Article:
In her biography Manuel Puig and the Spider Woman, imminent Latin American translator Suzanne Jill Levine (who was also close friends with the author) notes that “Manuel saw Villegas [his hometown] as an ongoing melodrama or, translated to radio, a soap opera like the ones people used to listen to every afternoon . . .” Speaking of his friends and neighbors, Levine explains that, “. . . their feelings were the feelings of characters in a melodrama, and they spoke the language of those old songs, radio plays, and movies to which they were addicted.”

Heartbreak Tango likewise stages itself as a serial drama, and is divided into sixteen “episodes,” comprised of letters, newspaper clippings, police reports, diary entries, and scenes of dialog. Each episode is preceded by one of the myriad advertisements, tag lines, and song lyrics that surround these characters and color their points of view. “As long as you can smile, success can be yours!” claims a toothpaste commercial. “He treated her rough, and she loved it!” winks the tag line for a Jean Harlow film.

These epigraphs offer a bittersweet and ironic counterpoint to the mundane realities of the characters’ lives—days spent laundering rich women’s linens, doing backbreaking construction work, or fending off the advances of would-be suitors. As the book progresses, however, they begin seem less and less farcical, and increasingly reflective of the bubbling tensions at play in these individuals’ world. A “Miss Spring” pageant ignites jealousy and gossip among debutants. Juan Carlos seduces several neighborhood daughters (all friends), while simultaneously conducting a very public affair with a much older widow. A family loses their fortune and social standing when an English investor is snubbed by their daughter. A poor maid murders the father of her illegitimate son after discovering his affair with her employer’s daughter. Life imitates art, with fewer happy endings.

Puig’s first love was the movies (he originally planned to become a film director), a fact is apparent in much of his work, not least Heartbreak Tango. This is more than just a fondness for referencing movie stars and Hollywood films throughout his novels, though—it’s a way of seeing. Puig is a master of montage, of cross-cutting intimate snapshots of multiple characters to show them in their greater context. For example, in one episode, he follows everyone through their daily routine, while also revealing their greatest fears and desires in that precise moment. It’s a day much like any other day, filled with work and worry, and yet Puig imbues it with such specificity that even the most trifling desires resonate with the reader.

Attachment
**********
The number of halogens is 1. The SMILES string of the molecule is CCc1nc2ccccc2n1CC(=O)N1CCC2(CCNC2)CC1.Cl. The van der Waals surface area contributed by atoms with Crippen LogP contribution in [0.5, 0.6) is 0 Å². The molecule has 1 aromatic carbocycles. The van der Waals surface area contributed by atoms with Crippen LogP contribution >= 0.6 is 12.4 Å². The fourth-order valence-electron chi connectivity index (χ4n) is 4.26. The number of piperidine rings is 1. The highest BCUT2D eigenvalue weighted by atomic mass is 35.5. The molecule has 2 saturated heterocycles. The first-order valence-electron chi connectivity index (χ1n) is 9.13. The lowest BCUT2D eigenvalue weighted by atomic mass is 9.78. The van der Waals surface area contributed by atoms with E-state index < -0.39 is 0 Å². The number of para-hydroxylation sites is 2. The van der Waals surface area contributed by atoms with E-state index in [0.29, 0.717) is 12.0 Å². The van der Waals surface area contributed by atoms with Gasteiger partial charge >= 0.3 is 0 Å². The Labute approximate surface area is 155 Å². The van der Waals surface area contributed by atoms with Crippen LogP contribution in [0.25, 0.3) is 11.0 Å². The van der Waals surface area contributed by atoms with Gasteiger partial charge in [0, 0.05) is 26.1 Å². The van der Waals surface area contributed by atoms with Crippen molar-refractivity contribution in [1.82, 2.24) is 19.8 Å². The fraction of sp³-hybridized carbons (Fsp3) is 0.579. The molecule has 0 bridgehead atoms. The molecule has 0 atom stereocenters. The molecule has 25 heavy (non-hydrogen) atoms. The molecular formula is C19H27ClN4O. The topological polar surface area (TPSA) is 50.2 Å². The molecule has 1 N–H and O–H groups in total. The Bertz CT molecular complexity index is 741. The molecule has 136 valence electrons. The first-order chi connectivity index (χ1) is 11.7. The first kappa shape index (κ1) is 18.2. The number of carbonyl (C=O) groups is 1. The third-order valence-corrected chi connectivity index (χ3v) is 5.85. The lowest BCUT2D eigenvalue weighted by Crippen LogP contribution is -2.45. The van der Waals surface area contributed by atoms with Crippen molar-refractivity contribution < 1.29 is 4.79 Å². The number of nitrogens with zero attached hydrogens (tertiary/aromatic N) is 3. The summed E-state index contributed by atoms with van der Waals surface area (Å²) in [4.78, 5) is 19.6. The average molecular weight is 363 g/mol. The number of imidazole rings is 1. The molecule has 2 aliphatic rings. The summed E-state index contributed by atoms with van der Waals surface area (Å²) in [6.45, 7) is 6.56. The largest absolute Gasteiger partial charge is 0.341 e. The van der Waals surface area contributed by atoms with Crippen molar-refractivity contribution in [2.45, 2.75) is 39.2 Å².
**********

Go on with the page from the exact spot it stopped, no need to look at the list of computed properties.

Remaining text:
The fact of the matter is, however, that most of their greatest fears are legitimate ones—weighty and insurmountable problems which threaten to overshadow whatever small happinesses they are able to steal for themselves in the form of an air conditioned movie, a cool siesta, or a freshly pressed and polished uniform. Juan Carlos cannot raise the money he needs to go to an expensive sanatorium to be treated for tuberculosis. After marrying a well-to-do public auctioneer and moving to Buenos Aires, a neighborhood girl is still can’t afford to send her family money to pay for her father’s medical treatments. An unwed mother struggles to find ways to support herself and still spend time with her infant son.

Perhaps then, it is no surprise that these characters take refuge in the romantic dramas of radio plays, the fictional tragedies of their favorite tangos. That well into middle age, they still cherish remembrances of short-lived adolescent passion, even if over time, their memories have edited out fickle lovers and disappointed youthful hopes. Or as two childhood friends realize while sharing a cup of maté years later, “’[O]ne always thinks the past was better. And wasn’t it?’ . . . Both found an answer for that question,” Puig reveals. “The same answer: yes, the past was better because then they both believed in love.”

Beauty Salon

Although Mexican author Mario Bellatín already claims an avid international audience, his novella Beauty Salon is the first of his works to be published into English. Bellatín is an intriguing character: The New York Times published a profile on him that certainly piqued my interest.

I reviewed Beauty Salon for Three Percent in August 2009. You can read the full text below or on their website, here.